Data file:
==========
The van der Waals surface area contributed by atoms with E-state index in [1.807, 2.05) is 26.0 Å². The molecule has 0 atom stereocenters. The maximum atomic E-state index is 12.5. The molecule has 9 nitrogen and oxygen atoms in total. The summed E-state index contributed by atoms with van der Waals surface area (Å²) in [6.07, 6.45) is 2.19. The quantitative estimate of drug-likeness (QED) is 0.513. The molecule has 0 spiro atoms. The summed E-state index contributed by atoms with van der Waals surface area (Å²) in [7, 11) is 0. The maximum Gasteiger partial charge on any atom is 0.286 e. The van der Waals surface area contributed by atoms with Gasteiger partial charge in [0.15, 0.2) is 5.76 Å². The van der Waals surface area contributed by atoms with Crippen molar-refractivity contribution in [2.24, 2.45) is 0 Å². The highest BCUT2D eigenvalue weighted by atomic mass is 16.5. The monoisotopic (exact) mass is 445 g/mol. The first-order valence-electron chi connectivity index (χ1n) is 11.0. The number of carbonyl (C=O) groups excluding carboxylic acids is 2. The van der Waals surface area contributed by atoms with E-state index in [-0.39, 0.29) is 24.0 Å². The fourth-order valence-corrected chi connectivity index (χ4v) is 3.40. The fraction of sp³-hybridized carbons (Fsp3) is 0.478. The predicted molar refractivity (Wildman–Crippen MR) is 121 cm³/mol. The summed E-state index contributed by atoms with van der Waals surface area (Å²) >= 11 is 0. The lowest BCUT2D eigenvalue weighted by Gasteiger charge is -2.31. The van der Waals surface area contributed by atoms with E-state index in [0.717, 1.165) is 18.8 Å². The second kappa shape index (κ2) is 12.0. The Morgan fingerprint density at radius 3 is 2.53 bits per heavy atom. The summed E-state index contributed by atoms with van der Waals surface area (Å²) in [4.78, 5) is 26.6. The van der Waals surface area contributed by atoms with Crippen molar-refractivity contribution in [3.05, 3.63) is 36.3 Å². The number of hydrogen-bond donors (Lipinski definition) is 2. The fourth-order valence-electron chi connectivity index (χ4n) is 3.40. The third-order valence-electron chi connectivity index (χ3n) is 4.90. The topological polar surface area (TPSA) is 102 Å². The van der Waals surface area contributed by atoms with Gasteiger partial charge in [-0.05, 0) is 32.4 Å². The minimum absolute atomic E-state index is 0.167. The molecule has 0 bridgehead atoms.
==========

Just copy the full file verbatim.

The van der Waals surface area contributed by atoms with E-state index in [1.807, 2.05) is 26.0 Å². The molecule has 0 atom stereocenters. The maximum atomic E-state index is 12.5. The molecule has 9 nitrogen and oxygen atoms in total. The summed E-state index contributed by atoms with van der Waals surface area (Å²) in [6.07, 6.45) is 2.19. The quantitative estimate of drug-likeness (QED) is 0.513. The molecule has 0 spiro atoms. The summed E-state index contributed by atoms with van der Waals surface area (Å²) in [7, 11) is 0. The maximum Gasteiger partial charge on any atom is 0.286 e. The van der Waals surface area contributed by atoms with Gasteiger partial charge in [0.15, 0.2) is 5.76 Å². The van der Waals surface area contributed by atoms with Crippen molar-refractivity contribution in [2.24, 2.45) is 0 Å². The highest BCUT2D eigenvalue weighted by atomic mass is 16.5. The monoisotopic (exact) mass is 445 g/mol. The first-order valence-electron chi connectivity index (χ1n) is 11.0. The number of carbonyl (C=O) groups excluding carboxylic acids is 2. The van der Waals surface area contributed by atoms with E-state index in [-0.39, 0.29) is 24.0 Å². The fourth-order valence-corrected chi connectivity index (χ4v) is 3.40. The fraction of sp³-hybridized carbons (Fsp3) is 0.478. The predicted molar refractivity (Wildman–Crippen MR) is 121 cm³/mol. The summed E-state index contributed by atoms with van der Waals surface area (Å²) >= 11 is 0. The lowest BCUT2D eigenvalue weighted by Gasteiger charge is -2.31. The van der Waals surface area contributed by atoms with E-state index in [0.717, 1.165) is 18.8 Å². The second kappa shape index (κ2) is 12.0. The Morgan fingerprint density at radius 3 is 2.53 bits per heavy atom. The summed E-state index contributed by atoms with van der Waals surface area (Å²) in [4.78, 5) is 26.6. The van der Waals surface area contributed by atoms with Crippen molar-refractivity contribution in [3.05, 3.63) is 36.3 Å². The number of hydrogen-bond donors (Lipinski definition) is 2. The fourth-order valence-electron chi connectivity index (χ4n) is 3.40. The third-order valence-electron chi connectivity index (χ3n) is 4.90. The topological polar surface area (TPSA) is 102 Å². The van der Waals surface area contributed by atoms with Gasteiger partial charge in [-0.05, 0) is 32.4 Å². The minimum absolute atomic E-state index is 0.167. The molecule has 0 bridgehead atoms.